At the end of the day, governments and institutions are intended to ensure the well being of the communities they represent. This section examines outcomes for people since the onset of the Covid crisis. 

While much of the most meaningful data on how people are faring will not be available until months after the date it reflects, this section examines key economic metrics from the U.S. Bureau of Labor Statistics, as well as a timely survey from the U.S. Census Bureau (the Household Pulse Survey) that assesses the human impact of the Covid crisis across America, and an analysis of unemployment benefits relative to basic costs in each county. For each indicator, we provide a brief explanation of findings and  implications to weave together an overview of how Americans are faring during the pandemic.

Indicators in this section

  • Employment rate by race/ethnicity
  • Labor force participation by gender
  • Food insecurity
  • Likelihood of eviction or foreclosure
  • Counties where UI benefits are insufficient for basic costs, by Covid hotspot
  • Mental health

The September employment rate of 57% remains below the low of the Great Recession. Young adults experienced an uptick in employment, reaching 31% – roughly on par with one year earlier.  

Employment rate, by race and age, Sep 2020

Employment-Population Ratio of civilian, non-institutionalized workforce age 16+, seasonally adjusted 

Source: Bureau of Labor Statistics

In September 2020, the employment rate for adults was only 57%. Though employment rates have grown month by month since April, employment remains below the low point of the Great Recession and well below February of this year, when 61% of all adults had employment.

Just as the Great Recession had long lasting negative impacts on the share of adults with employment (as depicted in this graphic), some economists worry that many adults will become discouraged and stop looking for work all together due to the depth and length of the current recession.1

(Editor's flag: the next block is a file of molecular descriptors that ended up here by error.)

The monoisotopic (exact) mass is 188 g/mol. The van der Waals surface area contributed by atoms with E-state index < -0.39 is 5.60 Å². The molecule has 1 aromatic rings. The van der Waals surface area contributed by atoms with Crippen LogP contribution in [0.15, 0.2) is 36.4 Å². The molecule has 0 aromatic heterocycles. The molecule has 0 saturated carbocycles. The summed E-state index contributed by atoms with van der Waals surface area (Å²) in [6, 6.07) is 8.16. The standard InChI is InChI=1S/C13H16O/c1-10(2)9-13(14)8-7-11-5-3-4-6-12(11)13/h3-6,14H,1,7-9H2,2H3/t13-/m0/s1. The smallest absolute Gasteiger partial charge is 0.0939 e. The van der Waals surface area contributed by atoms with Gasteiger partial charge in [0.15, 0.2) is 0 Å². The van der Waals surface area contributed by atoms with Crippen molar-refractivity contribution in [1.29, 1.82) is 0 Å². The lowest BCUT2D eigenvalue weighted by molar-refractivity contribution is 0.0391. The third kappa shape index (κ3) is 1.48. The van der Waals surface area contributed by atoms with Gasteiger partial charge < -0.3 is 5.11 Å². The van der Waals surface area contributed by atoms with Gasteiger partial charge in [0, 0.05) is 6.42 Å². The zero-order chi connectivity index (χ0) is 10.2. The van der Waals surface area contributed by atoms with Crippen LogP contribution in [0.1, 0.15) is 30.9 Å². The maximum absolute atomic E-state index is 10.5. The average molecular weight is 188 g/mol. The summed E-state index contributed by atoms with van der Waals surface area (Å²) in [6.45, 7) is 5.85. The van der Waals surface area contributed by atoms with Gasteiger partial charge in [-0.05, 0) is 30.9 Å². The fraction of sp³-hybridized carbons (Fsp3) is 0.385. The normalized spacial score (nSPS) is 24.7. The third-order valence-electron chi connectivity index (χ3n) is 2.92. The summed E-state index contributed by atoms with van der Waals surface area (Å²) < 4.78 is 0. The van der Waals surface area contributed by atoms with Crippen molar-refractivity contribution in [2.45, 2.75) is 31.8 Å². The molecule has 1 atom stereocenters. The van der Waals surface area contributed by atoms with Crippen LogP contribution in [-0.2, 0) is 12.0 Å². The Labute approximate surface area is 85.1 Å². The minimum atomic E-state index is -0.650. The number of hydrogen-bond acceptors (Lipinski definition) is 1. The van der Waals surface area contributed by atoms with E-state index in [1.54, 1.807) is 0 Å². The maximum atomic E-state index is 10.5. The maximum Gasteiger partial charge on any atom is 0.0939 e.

Young adults aged 16 to 19 experienced better than average employment recovery and by September, this group’s employment rate was nearly the same as one year earlier. In September, employment rates for Hispanic or Latinx adults remained highest at 58% with many employed in essential positions in agriculture, food processing, and janitorial services.2,3,4 White and Asian adults had employment rates of 57% while Black employment was stagnant at only 53%.

The Covid pandemic has pushed many people out of the labor force. Labor force participation, which had been rebounding since April, fell in September – particularly for women.  

Labor force participation, by gender, Sep 2020

Civilian labor force participation rate, seasonally adjusted 

Source: Bureau of Labor Statistics

Labor force participation indicates the number of adults who are either employed or looking for work and is an important indicator of the health of an economy.  During the Great Recession and in the intervening years, labor force participation among men dropped roughly 4 percentage points as many men aged out of the workforce or became discouraged and stopped looking for work altogether.1

From January to April 2020, male labor force participation fell from 71.8% to 68.6%, then recovered to 70.1% by August, but dipped again to 69.9% by September. Female labor force participation fell from 59.2% in January 2020 to 56.3% in April, rose to 57.6% by August, but fell more dramatically to 56.8% by September. 

Women are more deeply impacted by the Covid recession because they are more often employed in low-wage service sectors jobs in restaurants, retail, and hotels that have evaporated in recent months.  Moreover, 1 in 4 women in the U.S. have children under 14 at home and are disproportionately responsible for at-home childcare duties. This fall, many mothers find themselves unable to work or unable to advance meaningfully in their careers as childcare centers are unavailable or schools require remote learning.2,3

More than 1 in 10 adults report their households have gone hungry during the pandemic. Mississippi ranks highest with 18%, Arkansas and Nevada are next at 15% and 14%, and Minnesota and North Dakota are lowest at 6%. 

Food insecurity by state, Sep 30 – Oct 12, 2020

Percentage of adults who report their household sometimes or often went hungry in the last 7 days

Source: U.S. Census Bureau Household Pulse Survey

Over 10 percent of the United States has reported food insecurity consistently during the past several weeks. States hit hardest tend to be in the South, while those in the Northeast face less, though not zero, instances of food insecurity. According to NPR, “roughly 6% of the population lived in a food desert and 2.1 million households both lived in a food desert and lacked access to a vehicle in 2015.”1 The pre-existing geography of food deserts has been exacerbated by the pandemic, with job losses reducing a household’s ability to cover the basic costs of food.

Though difficult to quantify, the role of food pantries, community volunteers, local emergency food programs, and increased flexibility for federal food programs are most certainly buffering the full impact of the pandemic on hunger.2,3,4 Even so, an estimated 9-17 million children in the U.S. report are sometimes or often going hungry.5 As they are now, during the first phase of the Census Bureau’s Pulse surveys (April-July), southern states were consistently among the most food-insecure.